As I stared at the monochromatic figures struggling to save the peasant village, rain falling, swords flashing, I did feel transported. It may have been the big screen in the university classroom or sharing the moment with others interested in Japanese culture, but I’d like to think that Akira Kurosawa’s deep attention to detail and innovative camera techniques played a larger part. However, it’s not a sensation that his creations alone carry. Though his landmark film, Shichi Nin no Samurai (Seven Samurai), was my port of entry into the world of Japanese Cinema, it was only the beginning of the voyage.
The 1970’s and 80’s saw a decline in the movie going populace due to the success of television, opening the matinee doors to new, more specialized genres. Yakuza gangster films became all the rage like the classic “Battles Without Honor or Humanity”, the first part of Kinji Fukasaku’s Yakuza Papers series. In fact, this was a time when many gritty genre actors rose to great popularity. Takakura Ken, an actor who gained fame depicting hardened, silently cool gangsters and warriors, is known as “the Japanese Clint Eastwood”. Then there is Shintaro Katsu, already well known, continuing his reign at the movies and on T.V. as the blind swordsman Zatoichi. Having started in the early 1960’s, the tale of the wandering masseuse and avenger of the weak carried on into the 80’s. Though the big movie studios were losing strength, iconic directors like Akira Kurosawa defied the economic downturn with award winning films like Kagemusha and Ran, a Japanese version of Shakespeare’s King Lear.
Beginning in the 90’s, the modern era has seen a revival of the Japanese film industry. Multiplexes began to overflow with movies from prolific directors like “Beat” Takeshi Kitano, who dances the edge between gangster stories, dramas and comedy, often serving as both film-maker and actor in movies like Sonatine, Brother and his remake of Zatoichi. Director Naomi Kawase’s The Mourning Forest won the Cannes film festival 2007 Grand Prix and in the more commercial realm of cinematic success, a new generation of horror films like The Grudge series hearkened back to Japan’s original fascination with ghost stories. The country’s film industry is maturing, branching out in the themes it’s willing to explore with more complex stories like the remake of Clint Eastwood’s “Unforgiven”, Yurusarezaru Mono, a revisionist samurai tale starring Watanabe Ken.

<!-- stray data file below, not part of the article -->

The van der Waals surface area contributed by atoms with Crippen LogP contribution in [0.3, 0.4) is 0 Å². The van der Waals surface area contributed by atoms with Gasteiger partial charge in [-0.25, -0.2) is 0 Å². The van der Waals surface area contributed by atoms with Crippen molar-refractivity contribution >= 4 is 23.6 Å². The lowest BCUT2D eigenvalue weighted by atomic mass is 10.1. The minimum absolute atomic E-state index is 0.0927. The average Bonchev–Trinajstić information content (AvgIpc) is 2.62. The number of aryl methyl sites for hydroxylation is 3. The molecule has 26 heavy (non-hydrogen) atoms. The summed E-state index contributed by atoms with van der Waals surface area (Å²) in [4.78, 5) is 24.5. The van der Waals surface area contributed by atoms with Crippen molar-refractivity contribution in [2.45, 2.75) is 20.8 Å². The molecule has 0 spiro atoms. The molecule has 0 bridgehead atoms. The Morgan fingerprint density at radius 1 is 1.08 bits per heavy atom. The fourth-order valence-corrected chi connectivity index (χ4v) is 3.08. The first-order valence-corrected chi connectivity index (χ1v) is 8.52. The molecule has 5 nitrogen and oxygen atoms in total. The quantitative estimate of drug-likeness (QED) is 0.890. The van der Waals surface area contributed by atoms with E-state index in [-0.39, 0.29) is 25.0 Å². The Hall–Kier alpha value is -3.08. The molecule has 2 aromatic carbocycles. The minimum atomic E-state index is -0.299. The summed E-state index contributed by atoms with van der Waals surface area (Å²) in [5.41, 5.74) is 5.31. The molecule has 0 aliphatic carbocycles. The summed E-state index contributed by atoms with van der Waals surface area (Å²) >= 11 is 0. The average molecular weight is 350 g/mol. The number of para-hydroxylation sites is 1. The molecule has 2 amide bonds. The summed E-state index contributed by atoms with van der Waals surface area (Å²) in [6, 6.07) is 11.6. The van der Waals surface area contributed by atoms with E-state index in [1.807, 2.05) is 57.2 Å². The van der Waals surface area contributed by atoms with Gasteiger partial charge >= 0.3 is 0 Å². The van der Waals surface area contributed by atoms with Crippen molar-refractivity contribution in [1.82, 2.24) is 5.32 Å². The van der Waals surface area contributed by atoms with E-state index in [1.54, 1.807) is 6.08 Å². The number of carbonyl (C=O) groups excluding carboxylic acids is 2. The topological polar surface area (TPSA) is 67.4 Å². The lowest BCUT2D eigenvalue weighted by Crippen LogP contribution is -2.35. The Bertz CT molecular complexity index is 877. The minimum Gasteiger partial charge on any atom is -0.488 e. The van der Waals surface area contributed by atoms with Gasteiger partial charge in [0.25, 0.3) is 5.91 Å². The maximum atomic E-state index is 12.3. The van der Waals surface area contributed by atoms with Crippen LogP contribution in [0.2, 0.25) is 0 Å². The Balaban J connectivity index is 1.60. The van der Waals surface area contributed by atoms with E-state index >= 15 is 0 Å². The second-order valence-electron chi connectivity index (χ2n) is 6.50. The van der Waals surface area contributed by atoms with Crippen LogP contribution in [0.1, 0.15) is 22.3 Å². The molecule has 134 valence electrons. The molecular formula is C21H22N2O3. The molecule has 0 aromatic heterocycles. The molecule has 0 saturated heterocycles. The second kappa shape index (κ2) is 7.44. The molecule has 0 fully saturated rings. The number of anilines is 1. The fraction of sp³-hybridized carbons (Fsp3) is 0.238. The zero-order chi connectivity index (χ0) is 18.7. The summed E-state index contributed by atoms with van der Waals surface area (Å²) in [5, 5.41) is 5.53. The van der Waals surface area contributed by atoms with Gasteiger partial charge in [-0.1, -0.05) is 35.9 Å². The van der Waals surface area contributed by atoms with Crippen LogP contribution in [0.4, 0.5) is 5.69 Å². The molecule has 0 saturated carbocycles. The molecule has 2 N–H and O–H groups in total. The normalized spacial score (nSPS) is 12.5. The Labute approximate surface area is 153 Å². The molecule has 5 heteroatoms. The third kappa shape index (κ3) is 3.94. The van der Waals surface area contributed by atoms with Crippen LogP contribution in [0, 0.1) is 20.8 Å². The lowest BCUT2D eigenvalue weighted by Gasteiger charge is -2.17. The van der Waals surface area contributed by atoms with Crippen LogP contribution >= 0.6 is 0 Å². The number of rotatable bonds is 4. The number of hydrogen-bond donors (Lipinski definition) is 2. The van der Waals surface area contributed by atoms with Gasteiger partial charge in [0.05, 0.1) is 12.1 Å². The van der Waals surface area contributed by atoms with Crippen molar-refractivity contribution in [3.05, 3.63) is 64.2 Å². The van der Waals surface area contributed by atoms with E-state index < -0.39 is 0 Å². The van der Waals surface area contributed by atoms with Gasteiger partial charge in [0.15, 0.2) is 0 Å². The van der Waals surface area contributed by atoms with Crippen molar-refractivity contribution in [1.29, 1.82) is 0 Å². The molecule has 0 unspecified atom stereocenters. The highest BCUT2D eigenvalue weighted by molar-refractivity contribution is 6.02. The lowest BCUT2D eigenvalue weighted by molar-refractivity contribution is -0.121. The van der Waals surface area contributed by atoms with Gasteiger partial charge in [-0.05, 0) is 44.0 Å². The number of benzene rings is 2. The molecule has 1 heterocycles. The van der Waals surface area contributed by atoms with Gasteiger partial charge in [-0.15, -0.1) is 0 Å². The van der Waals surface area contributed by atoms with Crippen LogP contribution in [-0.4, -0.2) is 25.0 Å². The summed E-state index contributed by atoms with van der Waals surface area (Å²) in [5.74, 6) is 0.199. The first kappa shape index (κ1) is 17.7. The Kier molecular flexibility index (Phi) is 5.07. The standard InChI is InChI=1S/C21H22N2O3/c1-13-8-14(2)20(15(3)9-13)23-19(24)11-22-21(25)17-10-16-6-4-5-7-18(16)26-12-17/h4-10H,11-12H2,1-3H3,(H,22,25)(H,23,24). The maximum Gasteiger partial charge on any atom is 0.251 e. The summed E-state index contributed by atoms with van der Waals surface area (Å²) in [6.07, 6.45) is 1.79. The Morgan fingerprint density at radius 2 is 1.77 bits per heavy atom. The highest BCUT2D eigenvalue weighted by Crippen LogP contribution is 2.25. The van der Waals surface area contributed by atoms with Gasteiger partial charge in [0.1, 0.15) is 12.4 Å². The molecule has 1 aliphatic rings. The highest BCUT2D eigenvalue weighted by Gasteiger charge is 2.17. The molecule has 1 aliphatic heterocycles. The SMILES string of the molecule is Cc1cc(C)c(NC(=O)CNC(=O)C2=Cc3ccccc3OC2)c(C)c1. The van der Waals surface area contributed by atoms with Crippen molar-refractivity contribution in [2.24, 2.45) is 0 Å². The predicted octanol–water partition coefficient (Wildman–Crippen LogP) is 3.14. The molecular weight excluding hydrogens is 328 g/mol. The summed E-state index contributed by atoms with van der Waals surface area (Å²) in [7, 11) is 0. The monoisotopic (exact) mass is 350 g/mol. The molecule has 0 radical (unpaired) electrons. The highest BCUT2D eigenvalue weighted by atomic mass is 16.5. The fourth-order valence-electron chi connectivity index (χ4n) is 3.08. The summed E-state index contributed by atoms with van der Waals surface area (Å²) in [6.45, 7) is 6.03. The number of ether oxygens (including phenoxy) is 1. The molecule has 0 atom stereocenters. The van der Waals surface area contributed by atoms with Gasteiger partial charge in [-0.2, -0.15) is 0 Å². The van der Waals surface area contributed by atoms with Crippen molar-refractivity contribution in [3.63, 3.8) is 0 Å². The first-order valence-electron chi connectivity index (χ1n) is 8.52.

It’s not impossible to get your hands on many of these films in your home country, so let me recommend some of my favorites. Firstly, if you’re going to dive into Japanese Cinema, you have to try Seven Samurai (Shichi nin no Samurai). It continues to occupy many notable film lists around the world, just make sure you have several hours to dedicate to it’s rich detail. While we’re on the subject of director Kurosawa, check out these classics; Yojimbo, which was remade into the Clint Eastwood spaghetti western “A Fist Full of Dollars”, an early example of splintered storytelling in Rashomon and The Hidden Fortress, a major influence on the original “Star Wars”.
If horror is a bit more your style, then 1968’s Kuroneko, a story of ghostly vengeance, is a unique film proving to be ahead of it’s time in atmospheric execution. Revisionist tales, stories that call us to question the traditional “hero vs. villain” archetypes, are also present in the excellent Twilight Samurai and Takashi Miike’s recent offering, 13 Assassins. There are also exciting Japanese/American films that deserve to be mentioned, as in Sydney Pollack’s gritty action film The Yakuza, starring Robert Mitchum and Takakura Ken. In covering this sub-genre, it would be a crime not to recommend the “Kill Bill” series, chronicling the exploits of Uma Thurman’s wronged former assassin, “The Bride”. Honorable mention goes to Tom Cruise’s and co-star Watanabe Ken’s The Last Samurai, a film that understandably polarizes film critics, but I feel still expresses the heart of Japan at war with itself during the shift from the age of the samurai to modern government.
However, I’m just here to offer suggestions. Why not try these films out and judge for yourself? Whether you’re in the mood for an introspective look at the culture or just need a night of entertainment, the cinema of Japan is incredibly diverse and ever growing in it’s line-up of movies from past and present. So fire up the popcorn, get your hands on a melon soda, if you can find one, and enjoy!